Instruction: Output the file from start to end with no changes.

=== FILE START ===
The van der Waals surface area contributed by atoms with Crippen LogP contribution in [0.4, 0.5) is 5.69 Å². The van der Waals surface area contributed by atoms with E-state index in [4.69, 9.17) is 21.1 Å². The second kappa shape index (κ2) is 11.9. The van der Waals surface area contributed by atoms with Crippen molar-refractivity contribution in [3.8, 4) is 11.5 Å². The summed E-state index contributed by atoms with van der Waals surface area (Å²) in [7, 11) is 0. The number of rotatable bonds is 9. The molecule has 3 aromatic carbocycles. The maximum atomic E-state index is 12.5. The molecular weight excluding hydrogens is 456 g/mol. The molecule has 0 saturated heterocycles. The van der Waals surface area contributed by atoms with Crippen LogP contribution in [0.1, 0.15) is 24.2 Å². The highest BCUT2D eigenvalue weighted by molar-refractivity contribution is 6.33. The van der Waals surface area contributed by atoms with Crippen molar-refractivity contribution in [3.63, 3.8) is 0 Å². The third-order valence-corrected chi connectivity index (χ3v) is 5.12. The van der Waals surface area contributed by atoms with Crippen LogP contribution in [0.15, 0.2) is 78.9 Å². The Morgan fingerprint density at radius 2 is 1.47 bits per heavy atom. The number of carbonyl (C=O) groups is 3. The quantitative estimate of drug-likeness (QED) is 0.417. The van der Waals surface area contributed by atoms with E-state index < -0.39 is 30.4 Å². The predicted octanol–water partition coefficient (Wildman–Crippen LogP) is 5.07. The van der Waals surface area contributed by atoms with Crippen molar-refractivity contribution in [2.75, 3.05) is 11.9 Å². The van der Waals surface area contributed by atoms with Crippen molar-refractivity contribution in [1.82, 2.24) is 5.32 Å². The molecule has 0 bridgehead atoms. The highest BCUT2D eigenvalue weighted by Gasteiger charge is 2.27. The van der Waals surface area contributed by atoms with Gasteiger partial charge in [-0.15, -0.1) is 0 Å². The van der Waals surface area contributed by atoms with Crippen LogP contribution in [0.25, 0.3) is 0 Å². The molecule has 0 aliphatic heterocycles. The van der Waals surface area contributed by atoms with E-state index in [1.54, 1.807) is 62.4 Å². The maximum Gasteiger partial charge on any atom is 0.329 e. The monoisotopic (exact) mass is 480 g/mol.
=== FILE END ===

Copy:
The van der Waals surface area contributed by atoms with Crippen LogP contribution in [0.4, 0.5) is 5.69 Å². The van der Waals surface area contributed by atoms with E-state index in [4.69, 9.17) is 21.1 Å². The second kappa shape index (κ2) is 11.9. The van der Waals surface area contributed by atoms with Crippen molar-refractivity contribution in [3.8, 4) is 11.5 Å². The summed E-state index contributed by atoms with van der Waals surface area (Å²) in [7, 11) is 0. The number of rotatable bonds is 9. The molecule has 3 aromatic carbocycles. The maximum atomic E-state index is 12.5. The molecular weight excluding hydrogens is 456 g/mol. The molecule has 0 saturated heterocycles. The van der Waals surface area contributed by atoms with Crippen LogP contribution in [0.1, 0.15) is 24.2 Å². The highest BCUT2D eigenvalue weighted by molar-refractivity contribution is 6.33. The van der Waals surface area contributed by atoms with Crippen molar-refractivity contribution in [3.63, 3.8) is 0 Å². The third-order valence-corrected chi connectivity index (χ3v) is 5.12. The van der Waals surface area contributed by atoms with Crippen LogP contribution in [0.15, 0.2) is 78.9 Å². The Morgan fingerprint density at radius 2 is 1.47 bits per heavy atom. The number of carbonyl (C=O) groups is 3. The quantitative estimate of drug-likeness (QED) is 0.417. The van der Waals surface area contributed by atoms with E-state index < -0.39 is 30.4 Å². The predicted octanol–water partition coefficient (Wildman–Crippen LogP) is 5.07. The van der Waals surface area contributed by atoms with Crippen molar-refractivity contribution in [2.75, 3.05) is 11.9 Å². The van der Waals surface area contributed by atoms with Crippen molar-refractivity contribution in [1.82, 2.24) is 5.32 Å². The molecule has 0 bridgehead atoms. The highest BCUT2D eigenvalue weighted by Gasteiger charge is 2.27. The van der Waals surface area contributed by atoms with Gasteiger partial charge in [-0.15, -0.1) is 0 Å². The van der Waals surface area contributed by atoms with Crippen LogP contribution in [0.25, 0.3) is 0 Å². The molecule has 0 aliphatic heterocycles. The van der Waals surface area contributed by atoms with E-state index in [1.54, 1.807) is 62.4 Å². The maximum Gasteiger partial charge on any atom is 0.329 e. The monoisotopic (exact) mass is 480 g/mol.